MULTAN (AP) – Pakistan has detained a second alleged mastermind of the Mumbai terrorist attacks, the prime minister said yesterday, apparently making good on pledges to pursue the perpetrators.
The announcement of the arrest of Zarrar Shah — following Sunday's detention of another alleged Mumbai plotter, Zaki-ur-Rehman Lakhvi and other alleged militants — could deflect intense US and Indian pressure on Pakistan following the attack.
But much will now depend on whether Pakistan's young civilian government keeps up the pressure on the militant groups that are believed to have been fostered by the country's powerful security agencies.
Pakistan has targeted militants in the past, detaining some leaders only to quietly release them later, bolstering critics who claim Islamabad is not serious about fighting extremists.
Pakistani officials insist Islamabad's old foe, New Delhi, has not shared any evidence with them that links the suspects to the attacks, raising questions as to how the country can bring them to trial. Islamabad has already said it will not hand them over to India.
Last month's attacks on Mumbai, India's financial center, killed 171 people and sharply raised tensions between the nuclear-armed neighbors, which have fought three wars since 1947. India says all the attackers were Pakistani citizens.
Pakistani Prime Minister Yousuf Raza Gilani gave no details on Shah's arrest except that he and Lakhvi "were in (Pakistani) custody and were being investigated."
Both men are alleged to be members of Lashkar-e-Taiba, a banned Pakistani militant group blamed for other attacks on Indian soil and with historical ties to the country's shadowy intelligence agencies.
Yesterday, Indian police said they would question an Indian militant with known Lashkar links about the Mumbai siege. They said Nepal-based Sabauddin Ahmed was arrested in February with another militant who had scouted Mumbai targets a year before last month's attacks.
Amitabh Yash, director of the police Special Task Force in India's Uttar Pradesh state, said Ahmed managed safe houses in Nepal, using that country to smuggle Pakistani Lashkar members into India. Yash said he was able to take advantage of the fact that Indians don't need passports to enter or leave Nepal.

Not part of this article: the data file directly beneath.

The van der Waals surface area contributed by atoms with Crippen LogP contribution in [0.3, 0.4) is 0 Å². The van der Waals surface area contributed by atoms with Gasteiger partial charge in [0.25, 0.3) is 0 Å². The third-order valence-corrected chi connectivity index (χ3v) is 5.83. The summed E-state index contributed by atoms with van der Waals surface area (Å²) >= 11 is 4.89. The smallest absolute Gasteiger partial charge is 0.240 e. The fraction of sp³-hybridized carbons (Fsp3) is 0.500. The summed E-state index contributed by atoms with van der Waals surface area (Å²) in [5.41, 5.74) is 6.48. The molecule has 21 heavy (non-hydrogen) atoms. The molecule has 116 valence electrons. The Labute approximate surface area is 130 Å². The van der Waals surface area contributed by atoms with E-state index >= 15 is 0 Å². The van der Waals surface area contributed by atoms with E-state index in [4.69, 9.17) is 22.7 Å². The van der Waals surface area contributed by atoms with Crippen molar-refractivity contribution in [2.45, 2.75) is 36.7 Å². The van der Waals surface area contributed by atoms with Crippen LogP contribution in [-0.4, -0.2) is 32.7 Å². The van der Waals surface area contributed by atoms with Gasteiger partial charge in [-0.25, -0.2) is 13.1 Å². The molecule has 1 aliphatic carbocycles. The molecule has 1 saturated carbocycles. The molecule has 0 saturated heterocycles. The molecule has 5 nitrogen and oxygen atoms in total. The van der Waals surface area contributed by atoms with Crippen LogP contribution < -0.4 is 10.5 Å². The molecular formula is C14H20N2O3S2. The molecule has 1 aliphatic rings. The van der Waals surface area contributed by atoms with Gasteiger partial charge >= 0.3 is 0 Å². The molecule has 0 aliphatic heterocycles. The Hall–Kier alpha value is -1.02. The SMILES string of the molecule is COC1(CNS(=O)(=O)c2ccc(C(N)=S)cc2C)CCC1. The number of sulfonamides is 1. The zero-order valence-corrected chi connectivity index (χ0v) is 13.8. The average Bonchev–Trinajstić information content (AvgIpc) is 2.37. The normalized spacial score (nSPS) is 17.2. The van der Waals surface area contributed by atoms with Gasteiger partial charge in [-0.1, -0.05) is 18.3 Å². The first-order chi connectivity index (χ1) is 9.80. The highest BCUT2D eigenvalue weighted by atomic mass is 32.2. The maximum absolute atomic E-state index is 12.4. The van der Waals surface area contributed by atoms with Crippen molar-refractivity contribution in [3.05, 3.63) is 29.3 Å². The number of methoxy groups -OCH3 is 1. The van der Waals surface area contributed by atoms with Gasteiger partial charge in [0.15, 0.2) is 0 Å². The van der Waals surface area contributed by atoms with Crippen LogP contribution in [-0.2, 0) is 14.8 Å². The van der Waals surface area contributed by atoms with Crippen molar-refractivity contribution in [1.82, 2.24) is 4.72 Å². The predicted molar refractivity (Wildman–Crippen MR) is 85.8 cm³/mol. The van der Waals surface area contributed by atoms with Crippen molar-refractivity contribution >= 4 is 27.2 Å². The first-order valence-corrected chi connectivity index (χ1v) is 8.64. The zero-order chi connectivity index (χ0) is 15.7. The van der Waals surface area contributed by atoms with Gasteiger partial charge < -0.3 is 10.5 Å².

"He was their main point man in Katmandu, a very trusted man by Lashkar," Yash said.
Pakistan's Information Minister Sherry Rehman said reports that Pakistan had detained Masood Azhar, the leader of another militant group wanted by India, were incorrect.
Indian media reports citing intelligence officials have identified Zarrar Shah as Lashkar's communications chief and said he created the communications system that allowed Lashkar leaders in Pakistan to stay in touch with the gunmen during the siege.
The New York Times has reported the attackers and their handlers used Voice over Internet Protocol (VoIP) phone services for communication to make it more difficult for investigators to trace their calls.
The paper has also quoted American and Indian officials as saying that Zarrar Shah was one of Lashkar's primary liaisons with Pakistani intelligence. It did not elaborate, but US officials have said there is no evidence linking the attacks to any Pakistani state agencies.
Pakistani officials have said Lakhvi was detained at a Lashkar camp in its portion of the disputed Kashmir region and that raids there and in other parts of Pakistan have netted about 30 other people.
Indian investigators say the sole Mumbai attacker captured alive has told them that Lakhvi recruited him for the assaults. They also have said the assailants called another senior leader, Yusuf Muzammil, on a satellite phone before the attacks. Muzammil's whereabouts are not known.
Gilani said India had shared no evidence or information with Pakistan about their suspicions surrounding the men.
"We are investigating on our own about the people they have identified (through the media)," he said in the central Pakistani town of Multan. "That is a good message to our neighbors and rest of the world that Pakistan is a responsible nation."
New Delhi has so far not commented on the arrests in Pakistan.
On Tuesday, investigators in Mumbai released the names, photos and hometowns in Pakistan of the nine militants they said carried out the three-day siege.
Gilani and other officials declined to comment on that development.
Pakistan's intelligence agencies and military have long used militant groups as proxy armies, both in Afghanistan and against Indian troops in Kashmir, the Himalayan territory at the root of two of their wars.
Ayesha Siddiqa, a Pakistani defense analyst, described the two arrests as "a minor first step which the government has taken as a gesture."
After a 2001 attack on the Indian parliament by alleged Pakistani militants, Islamabad arrested the two leaders of the country's main pro-Kashmir militant groups. They were released without charge less than a year later.
Siddiqa said the civilian government may be not be able to crack down on the militants entirely because of pressure from the military, elements of which still regard India — not the militants fighting it — as the country's main enemy.
"It may not be completely in control of things," she said.